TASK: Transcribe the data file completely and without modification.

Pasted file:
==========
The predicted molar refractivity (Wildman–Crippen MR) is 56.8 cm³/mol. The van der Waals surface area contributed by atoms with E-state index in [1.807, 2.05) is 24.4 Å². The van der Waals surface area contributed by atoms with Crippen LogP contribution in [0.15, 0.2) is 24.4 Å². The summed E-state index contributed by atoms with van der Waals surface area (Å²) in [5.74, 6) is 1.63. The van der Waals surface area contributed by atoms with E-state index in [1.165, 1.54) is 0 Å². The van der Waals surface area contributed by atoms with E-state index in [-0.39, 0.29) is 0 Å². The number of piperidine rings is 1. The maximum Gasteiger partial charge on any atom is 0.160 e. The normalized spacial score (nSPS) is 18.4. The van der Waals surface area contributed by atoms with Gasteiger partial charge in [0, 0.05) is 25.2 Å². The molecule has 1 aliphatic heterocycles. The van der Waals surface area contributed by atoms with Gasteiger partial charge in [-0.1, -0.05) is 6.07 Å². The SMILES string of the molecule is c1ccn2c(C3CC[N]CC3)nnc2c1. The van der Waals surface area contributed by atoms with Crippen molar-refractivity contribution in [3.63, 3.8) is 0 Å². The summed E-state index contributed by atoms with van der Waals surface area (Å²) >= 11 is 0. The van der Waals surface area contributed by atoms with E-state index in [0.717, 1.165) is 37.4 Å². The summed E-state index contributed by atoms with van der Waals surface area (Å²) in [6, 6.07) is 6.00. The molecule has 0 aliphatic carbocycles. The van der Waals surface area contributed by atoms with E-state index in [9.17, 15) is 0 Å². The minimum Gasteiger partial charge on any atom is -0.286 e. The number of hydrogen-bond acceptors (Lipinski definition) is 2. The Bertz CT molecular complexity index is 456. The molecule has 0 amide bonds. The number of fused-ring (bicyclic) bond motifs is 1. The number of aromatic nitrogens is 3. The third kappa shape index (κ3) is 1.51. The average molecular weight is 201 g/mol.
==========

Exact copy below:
The predicted molar refractivity (Wildman–Crippen MR) is 56.8 cm³/mol. The van der Waals surface area contributed by atoms with E-state index in [1.807, 2.05) is 24.4 Å². The van der Waals surface area contributed by atoms with Crippen LogP contribution in [0.15, 0.2) is 24.4 Å². The summed E-state index contributed by atoms with van der Waals surface area (Å²) in [5.74, 6) is 1.63. The van der Waals surface area contributed by atoms with E-state index in [1.165, 1.54) is 0 Å². The van der Waals surface area contributed by atoms with E-state index in [-0.39, 0.29) is 0 Å². The number of piperidine rings is 1. The maximum Gasteiger partial charge on any atom is 0.160 e. The normalized spacial score (nSPS) is 18.4. The van der Waals surface area contributed by atoms with Gasteiger partial charge in [0, 0.05) is 25.2 Å². The molecule has 1 aliphatic heterocycles. The van der Waals surface area contributed by atoms with Gasteiger partial charge in [-0.1, -0.05) is 6.07 Å². The SMILES string of the molecule is c1ccn2c(C3CC[N]CC3)nnc2c1. The van der Waals surface area contributed by atoms with Crippen molar-refractivity contribution in [3.63, 3.8) is 0 Å². The summed E-state index contributed by atoms with van der Waals surface area (Å²) >= 11 is 0. The van der Waals surface area contributed by atoms with E-state index in [0.717, 1.165) is 37.4 Å². The summed E-state index contributed by atoms with van der Waals surface area (Å²) in [6, 6.07) is 6.00. The molecule has 0 aliphatic carbocycles. The van der Waals surface area contributed by atoms with E-state index in [9.17, 15) is 0 Å². The minimum Gasteiger partial charge on any atom is -0.286 e. The number of hydrogen-bond acceptors (Lipinski definition) is 2. The Bertz CT molecular complexity index is 456. The molecule has 0 amide bonds. The number of fused-ring (bicyclic) bond motifs is 1. The number of aromatic nitrogens is 3. The third kappa shape index (κ3) is 1.51. The average molecular weight is 201 g/mol.